Going VOIP

I switched our office telephone system to SIP-based VOIP a few weeks ago and I doubt we’ll ever look back. The office and data center are now connected with one touch dialing, and I just put a Cisco phone in my home on the same system. It’s all seamless. We could have data centers around the world (and I hope we do one day) all on this system.

At the office and data center, I went with Polycom 670s. Polycom touts its HD Voice technology and rightly so. They’re easily the best-sounding phones I’ve ever heard.

At home, just to try something different, I got a Cisco SPA525G. It has a nicer display than the Polycoms, but the voice quality isn’t quite as good. It’s still totally usable, though. It’s also nice how well the Polycoms and Ciscos both work together on the same SIP Virtual PBX.

I even configured one line on the customer service phone to answer our Skype calls using their new SIP feature, although I may not bother leaving that up as very few people call us on Skype and our Skype phone works just fine for that.

The great thing about a system like this for a distributed company like ours is that it makes everyone feel a bit closer to each other. I just touch one button to talk to the office or the data center, and they do the same to talk to me or each other.

Improved, easier and higher quality communications can’t help but improve any organization.

Where We Began, the history of a Dedicated Server company.

Some of you might enjoy learning how started.   As one of the leaders in the Dedicated Server industry, it’s hard now to imagine how tiny we once were, but that’s exactly how it was.  It’s a bit of an unlikely story, but I’ll be happy to relate it, anyway.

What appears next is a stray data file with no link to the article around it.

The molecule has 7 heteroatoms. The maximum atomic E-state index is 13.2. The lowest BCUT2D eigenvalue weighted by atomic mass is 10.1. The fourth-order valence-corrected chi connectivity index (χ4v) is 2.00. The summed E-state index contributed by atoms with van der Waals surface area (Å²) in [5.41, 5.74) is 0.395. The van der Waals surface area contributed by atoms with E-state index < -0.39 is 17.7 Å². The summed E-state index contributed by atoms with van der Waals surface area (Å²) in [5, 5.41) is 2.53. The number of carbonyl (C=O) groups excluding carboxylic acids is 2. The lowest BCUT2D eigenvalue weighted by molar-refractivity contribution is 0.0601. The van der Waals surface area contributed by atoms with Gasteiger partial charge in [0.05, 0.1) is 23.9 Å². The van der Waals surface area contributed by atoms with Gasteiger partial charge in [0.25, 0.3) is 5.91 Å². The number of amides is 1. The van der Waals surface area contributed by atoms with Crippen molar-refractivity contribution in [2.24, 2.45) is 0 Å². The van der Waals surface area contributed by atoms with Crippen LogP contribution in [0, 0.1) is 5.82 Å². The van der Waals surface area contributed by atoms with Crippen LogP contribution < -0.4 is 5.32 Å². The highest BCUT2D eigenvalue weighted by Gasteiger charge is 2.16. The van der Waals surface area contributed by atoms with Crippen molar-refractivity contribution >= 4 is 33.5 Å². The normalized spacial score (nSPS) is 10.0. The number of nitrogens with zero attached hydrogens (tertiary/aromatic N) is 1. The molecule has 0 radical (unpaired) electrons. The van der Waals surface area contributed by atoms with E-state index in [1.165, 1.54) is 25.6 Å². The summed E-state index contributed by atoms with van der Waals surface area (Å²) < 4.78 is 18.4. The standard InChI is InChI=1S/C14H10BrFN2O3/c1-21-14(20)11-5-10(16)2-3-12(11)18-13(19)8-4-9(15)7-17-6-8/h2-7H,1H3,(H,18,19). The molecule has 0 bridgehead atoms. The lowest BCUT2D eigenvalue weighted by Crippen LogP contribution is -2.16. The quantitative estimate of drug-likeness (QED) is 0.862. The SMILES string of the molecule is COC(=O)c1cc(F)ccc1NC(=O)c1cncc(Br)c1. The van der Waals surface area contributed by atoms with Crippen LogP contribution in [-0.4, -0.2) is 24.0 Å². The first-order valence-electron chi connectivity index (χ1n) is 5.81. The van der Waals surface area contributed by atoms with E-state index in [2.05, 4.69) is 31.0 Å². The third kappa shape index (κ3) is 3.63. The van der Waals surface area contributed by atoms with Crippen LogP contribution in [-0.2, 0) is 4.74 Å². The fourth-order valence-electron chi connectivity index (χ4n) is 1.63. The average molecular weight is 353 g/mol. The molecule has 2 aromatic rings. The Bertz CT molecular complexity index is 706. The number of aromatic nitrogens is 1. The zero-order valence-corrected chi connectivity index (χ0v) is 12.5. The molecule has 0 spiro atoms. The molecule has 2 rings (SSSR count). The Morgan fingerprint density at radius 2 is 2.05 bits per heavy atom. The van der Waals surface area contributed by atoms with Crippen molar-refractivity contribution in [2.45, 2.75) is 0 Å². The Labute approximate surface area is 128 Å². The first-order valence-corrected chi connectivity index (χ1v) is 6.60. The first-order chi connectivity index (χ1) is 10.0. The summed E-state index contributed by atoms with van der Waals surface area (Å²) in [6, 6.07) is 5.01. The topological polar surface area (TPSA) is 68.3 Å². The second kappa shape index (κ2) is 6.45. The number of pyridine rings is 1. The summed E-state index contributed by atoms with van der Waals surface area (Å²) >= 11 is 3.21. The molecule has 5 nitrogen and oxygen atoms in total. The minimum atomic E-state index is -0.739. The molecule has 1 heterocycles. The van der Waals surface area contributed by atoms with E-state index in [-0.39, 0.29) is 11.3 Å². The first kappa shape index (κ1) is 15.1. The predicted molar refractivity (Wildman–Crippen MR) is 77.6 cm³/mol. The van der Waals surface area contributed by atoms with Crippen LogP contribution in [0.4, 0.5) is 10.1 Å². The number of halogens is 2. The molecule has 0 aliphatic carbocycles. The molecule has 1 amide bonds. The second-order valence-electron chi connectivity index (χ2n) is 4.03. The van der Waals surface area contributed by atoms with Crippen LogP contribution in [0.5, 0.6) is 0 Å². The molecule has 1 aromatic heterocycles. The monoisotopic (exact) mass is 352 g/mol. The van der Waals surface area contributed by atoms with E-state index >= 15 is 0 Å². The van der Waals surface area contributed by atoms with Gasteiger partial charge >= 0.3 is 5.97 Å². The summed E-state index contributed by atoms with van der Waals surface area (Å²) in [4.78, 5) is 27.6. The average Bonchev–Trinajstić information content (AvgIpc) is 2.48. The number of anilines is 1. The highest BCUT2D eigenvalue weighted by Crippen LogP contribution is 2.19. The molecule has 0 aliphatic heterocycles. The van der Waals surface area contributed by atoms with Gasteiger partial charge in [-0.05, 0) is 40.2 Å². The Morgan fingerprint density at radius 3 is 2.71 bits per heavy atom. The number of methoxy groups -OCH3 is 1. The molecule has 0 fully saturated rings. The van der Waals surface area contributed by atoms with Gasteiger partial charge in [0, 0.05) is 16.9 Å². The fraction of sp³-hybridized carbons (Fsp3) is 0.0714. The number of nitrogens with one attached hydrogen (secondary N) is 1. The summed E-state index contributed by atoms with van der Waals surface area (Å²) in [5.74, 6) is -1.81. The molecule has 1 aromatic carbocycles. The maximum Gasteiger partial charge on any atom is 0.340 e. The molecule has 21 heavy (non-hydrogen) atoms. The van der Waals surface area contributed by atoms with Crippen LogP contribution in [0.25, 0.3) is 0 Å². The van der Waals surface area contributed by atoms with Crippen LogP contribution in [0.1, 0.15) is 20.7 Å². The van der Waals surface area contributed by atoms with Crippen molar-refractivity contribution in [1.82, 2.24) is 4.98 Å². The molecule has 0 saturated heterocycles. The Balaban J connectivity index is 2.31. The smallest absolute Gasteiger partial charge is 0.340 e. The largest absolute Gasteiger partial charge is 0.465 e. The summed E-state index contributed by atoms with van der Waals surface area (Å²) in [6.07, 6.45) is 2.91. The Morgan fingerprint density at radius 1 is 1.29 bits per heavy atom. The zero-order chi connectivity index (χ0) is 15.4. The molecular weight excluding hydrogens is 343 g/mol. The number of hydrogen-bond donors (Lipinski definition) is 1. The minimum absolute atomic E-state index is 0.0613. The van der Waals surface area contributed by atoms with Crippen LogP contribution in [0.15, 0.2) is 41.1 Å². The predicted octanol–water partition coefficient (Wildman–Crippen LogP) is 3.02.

In 2005, I was in medical software when the company I worked for experienced some financial problems. I was working long hours there and was mentally exhausted. The end was almost a relief. Still, I’ve never been rich and I had to make sure Reggie stayed fed, so I spent some time considering my options. I had a couple of choices: I could try to rebuild my consulting/software-contracting business with new clients, or I could do something totally new.

The truth is, I despised software contracting. I was the product and I could only sell myself so thin. When you’re the product, you can sell your days, your evenings, your weekends and your nights, but eventually, you run out of time to sell and early in the cycle, you learn that you will never have a life.

At the same time, I had rented dedicated servers for years for my own use. I was one of the earliest customers of Yahoo Servers when they were trying that, and I’ve rented from a half dozen other companies around the world since. I even rented one of those ugly purple Cobalt Dedicated Servers from Sun back in the day. None of them were worth anything, and they all charged ridiculous prices for support I didn’t need.

I decided to try my hand at dedicated servers.

First, we hosted at another data center. I rented a cage and deployed some dedicated servers and waited for the world to beat a path to our door. Nobody knocked. I tweaked the offerings, refined things, offered new services, but nothing mattered. No takers. Then, I decided, I’m going to find the price at which people are willing to buy. Doesn’t matter what that price is. If it’s $10/mo, I want to know that. I cut prices by $10/mo until people started to buy, and I still remember like yesterday, that mark was $79/mo at that point in our history. It seemed that, at $79 for a P4 2.4 with a 100gb HD and 512mb of RAM (these were great specs for the day), people were willing to overlook that we were new and were willing to hit the buy button.